Wine Pro Wednesday
Olivier Humbrecht, General Manager of Domaine Zind-Humbrecht, is the second winemaker in the world to attain Master of Wine status. With degrees from the Ecole Supérieure d’Agriculture de Purpan and Université d’Oenologie de Toulouse in Agriculture and Oenology, respectively, Olivier earned his Master of Wine certification in 1989. The same year, he took over winemaking from his father, continuing an unbroken lineage that extends back to the year 1620.
Since 2002, he has served as President of the Syndicat International des Vignerons en Culure Bio-Dynamique/ Biodyvin (SIVCBD). He became President of the Alsace Grand Cru Association in 2011.
1. How or why did you become a winemaker?
It is almost impossible to answer that question when you’re born in a wine family that goes back almost 400 years! I guess it is a constant immersion in every aspect of the work of a small independent winery. At a younger age, most school holidays and sometimes weekends are spent helping in the vineyards, preparing wine orders, helping my father to get the wines from the cask when he was doing tastings in the cellar…. You get to see the hard part of being a winegrower, but also the satisfaction to see the final product. Around 14 years old, I made the decision to build a small storage cellar for our older vintages that needed sorting out. Going through all these wines from the 1960s really gave me the passion to go further.
2. What are the most frustrating and rewarding parts of making wine?
One would think that the most frustrating part would be linked to problems in the vineyards or in the cellar: Climatic accidents, technical issues, having to follow the rhythm of the vine (we cannot apologize to the vines if we’re late in our work like someone can do if arriving late to an appointment!), mistakes made in the cellar, etc. can all have very frustrating consequences. However, a winery is a business, and like any business, most of the frustrations come also from human resource, financial issues, and time.
The biggest reward is to see the result of our work: a great wine, especially if it is acclaimed by the consumers and critics. However, the biggest pleasure is then to taste it and admire the vineyard that produced such wines!
3. What is your most memorable vintage?
I started to work on the Domaine with my father in spring 1989. However, my most memorable vintage was probably 1986. I was in Alsace doing my university thesis working at the INRA (Institut National de la Recherche Agronomique) in Colmar. The subject was the influence of the terroir on the aromatics of the wines. I chose to follow three vineyards from the Domaine. I worked in these vineyards most days on the estate between April and December 1986, especially during the harvest period.
1986 is a memorable vintage because it is a turning point for the Zind-Humbrecht wines. It is the first vintage that we used our new pneumatic press (#2 Bucher Grand Cru 50hl built in Switzerland before Bucher moved to France!) to press our entire crop as whole clusters and worked by gravity in a new extension to the old Wintzenheim winery (we moved into our current location in 1992). It is also the first vintage that the Domaine produced some SGNs. It also turned out to be an excellent vintage!
4. What is an upcoming trend you see in wine?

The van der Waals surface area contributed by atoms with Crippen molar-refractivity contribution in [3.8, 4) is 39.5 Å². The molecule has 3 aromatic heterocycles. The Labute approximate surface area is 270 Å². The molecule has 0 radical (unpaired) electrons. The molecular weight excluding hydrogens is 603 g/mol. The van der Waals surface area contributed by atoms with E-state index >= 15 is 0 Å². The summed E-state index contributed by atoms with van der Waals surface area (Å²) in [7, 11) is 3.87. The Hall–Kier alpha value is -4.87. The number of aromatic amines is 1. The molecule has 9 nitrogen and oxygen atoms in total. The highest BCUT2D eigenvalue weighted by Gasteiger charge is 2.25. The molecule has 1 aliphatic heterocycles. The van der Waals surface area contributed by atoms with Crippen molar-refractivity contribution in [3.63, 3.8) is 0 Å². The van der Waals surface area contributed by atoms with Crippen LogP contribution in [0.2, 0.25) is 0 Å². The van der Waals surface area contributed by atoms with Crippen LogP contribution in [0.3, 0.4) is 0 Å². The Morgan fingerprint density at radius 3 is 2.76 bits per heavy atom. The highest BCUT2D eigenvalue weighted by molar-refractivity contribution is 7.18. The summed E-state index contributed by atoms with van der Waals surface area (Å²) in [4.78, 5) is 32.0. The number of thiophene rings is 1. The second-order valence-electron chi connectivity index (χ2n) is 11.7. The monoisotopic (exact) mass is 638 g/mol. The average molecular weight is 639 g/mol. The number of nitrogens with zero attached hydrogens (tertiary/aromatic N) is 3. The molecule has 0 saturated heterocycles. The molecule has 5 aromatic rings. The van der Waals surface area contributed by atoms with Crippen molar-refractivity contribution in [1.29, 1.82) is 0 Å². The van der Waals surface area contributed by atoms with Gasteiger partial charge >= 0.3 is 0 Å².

Consumers are more and more receptive to environmentally friendly wine production but also to any sustainable action (clean energy, social involvement, etc.). So organic production is almost the norm today.
There is obviously a strong movement towards natural wines, but I can see it will stay limited to a specific niche part of wine production.
When a vinification technique gives the character to a wine, it might be very interesting, but it is replicable around the world and the character of the place tends to disappear. Eventually, most winegrowers want to produce a wine that is unique to their place, so will choose a process that lets the area speak and not be dominated by a specific process.
I also obviously see in our region a very strong and durable trend towards drier elegant wines, and for that, Riesling is king !
Owner and General Manager
5. What is the best piece of advice someone has given to you?
I received a lot of great advice in life, and most of it from my father! But also teachers, searchers, other winegrowers… without forgetting my wife. I was also told lots of stupidities and presented many bad ideas over the years!
Eventually, the best advice I got from my father was: “If you’re not sure, just experiment, compare, see the result and choose yourself.” This is how we made some of our most important decisions in the vineyards and cellar: canopy management, bio-dynamic, temperature control, whole cluster pressing, duration of pressing, elevage on full lees, etc.
6. What is one tip you have for someone who is interested in winemaking?
7. What do you drink at home?
Really a lot of different style of wines, but
surprisingly not so much our own wines. I taste them everyday at work, so I like to change…The last bottles I drank very recently at home were: Conte de Champagne Taittinger 2008 (a gift from my son in law for Father’s Day), Pinot Blanc 1975, Coulée de Serrant 2007 (Virginie Joly), Clos Jebsal 1996, Eolithe (red) Chateau de Fosse-Sèche 2017 (Saumur, Guillaume Pire), Domaine de l’Horizon 2018 red (Thomas Teiber in Calces, Roussillon), Chateau Gombaude-Guillot Pomerol 1990 (Olivier Techer), Nuit-Saint-Georges 1er Cru 2015 Domaine Conte Liger-Belair…
And I am celebrating every goal from the French team in the Euro Football competition with a glass of Highland Park 1959…
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